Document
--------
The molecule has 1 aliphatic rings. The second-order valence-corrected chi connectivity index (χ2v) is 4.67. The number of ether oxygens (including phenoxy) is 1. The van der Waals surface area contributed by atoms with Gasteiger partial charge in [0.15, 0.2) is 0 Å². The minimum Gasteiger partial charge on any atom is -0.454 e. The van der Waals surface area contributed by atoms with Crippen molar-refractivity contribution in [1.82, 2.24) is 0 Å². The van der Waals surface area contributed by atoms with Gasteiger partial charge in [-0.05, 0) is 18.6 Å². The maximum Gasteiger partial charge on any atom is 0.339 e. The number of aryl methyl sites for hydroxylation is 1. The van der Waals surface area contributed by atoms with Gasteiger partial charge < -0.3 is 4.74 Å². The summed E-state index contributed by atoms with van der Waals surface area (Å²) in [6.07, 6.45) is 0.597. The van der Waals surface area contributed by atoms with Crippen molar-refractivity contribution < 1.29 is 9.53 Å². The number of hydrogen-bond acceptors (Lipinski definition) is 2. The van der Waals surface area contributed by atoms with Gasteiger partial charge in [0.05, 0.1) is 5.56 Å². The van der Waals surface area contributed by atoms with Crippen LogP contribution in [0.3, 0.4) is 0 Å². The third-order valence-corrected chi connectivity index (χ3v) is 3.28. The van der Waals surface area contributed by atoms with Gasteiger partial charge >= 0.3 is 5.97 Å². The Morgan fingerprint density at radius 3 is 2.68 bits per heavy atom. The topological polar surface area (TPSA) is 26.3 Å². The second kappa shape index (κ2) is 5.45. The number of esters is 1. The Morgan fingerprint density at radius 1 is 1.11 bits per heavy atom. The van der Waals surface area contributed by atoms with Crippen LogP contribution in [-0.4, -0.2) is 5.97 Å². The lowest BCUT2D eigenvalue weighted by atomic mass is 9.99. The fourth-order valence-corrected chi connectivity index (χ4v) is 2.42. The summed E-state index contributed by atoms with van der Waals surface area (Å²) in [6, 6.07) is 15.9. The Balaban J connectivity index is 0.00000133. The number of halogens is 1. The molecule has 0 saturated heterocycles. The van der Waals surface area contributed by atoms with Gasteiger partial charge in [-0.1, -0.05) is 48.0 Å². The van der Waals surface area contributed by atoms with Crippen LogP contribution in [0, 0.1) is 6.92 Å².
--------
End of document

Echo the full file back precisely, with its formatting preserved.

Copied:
The molecule has 1 aliphatic rings. The second-order valence-corrected chi connectivity index (χ2v) is 4.67. The number of ether oxygens (including phenoxy) is 1. The van der Waals surface area contributed by atoms with Gasteiger partial charge in [0.15, 0.2) is 0 Å². The minimum Gasteiger partial charge on any atom is -0.454 e. The van der Waals surface area contributed by atoms with Crippen molar-refractivity contribution in [1.82, 2.24) is 0 Å². The van der Waals surface area contributed by atoms with Gasteiger partial charge in [-0.05, 0) is 18.6 Å². The maximum Gasteiger partial charge on any atom is 0.339 e. The number of aryl methyl sites for hydroxylation is 1. The van der Waals surface area contributed by atoms with Gasteiger partial charge < -0.3 is 4.74 Å². The summed E-state index contributed by atoms with van der Waals surface area (Å²) in [6.07, 6.45) is 0.597. The van der Waals surface area contributed by atoms with Crippen molar-refractivity contribution < 1.29 is 9.53 Å². The number of hydrogen-bond acceptors (Lipinski definition) is 2. The van der Waals surface area contributed by atoms with Gasteiger partial charge in [0.05, 0.1) is 5.56 Å². The van der Waals surface area contributed by atoms with Crippen LogP contribution in [0.3, 0.4) is 0 Å². The third-order valence-corrected chi connectivity index (χ3v) is 3.28. The van der Waals surface area contributed by atoms with Gasteiger partial charge >= 0.3 is 5.97 Å². The Morgan fingerprint density at radius 3 is 2.68 bits per heavy atom. The topological polar surface area (TPSA) is 26.3 Å². The second kappa shape index (κ2) is 5.45. The number of esters is 1. The Morgan fingerprint density at radius 1 is 1.11 bits per heavy atom. The van der Waals surface area contributed by atoms with Crippen LogP contribution in [-0.4, -0.2) is 5.97 Å². The lowest BCUT2D eigenvalue weighted by atomic mass is 9.99. The fourth-order valence-corrected chi connectivity index (χ4v) is 2.42. The summed E-state index contributed by atoms with van der Waals surface area (Å²) in [6, 6.07) is 15.9. The Balaban J connectivity index is 0.00000133. The number of halogens is 1. The molecule has 0 saturated heterocycles. The van der Waals surface area contributed by atoms with Gasteiger partial charge in [-0.1, -0.05) is 48.0 Å². The van der Waals surface area contributed by atoms with Crippen LogP contribution in [0, 0.1) is 6.92 Å².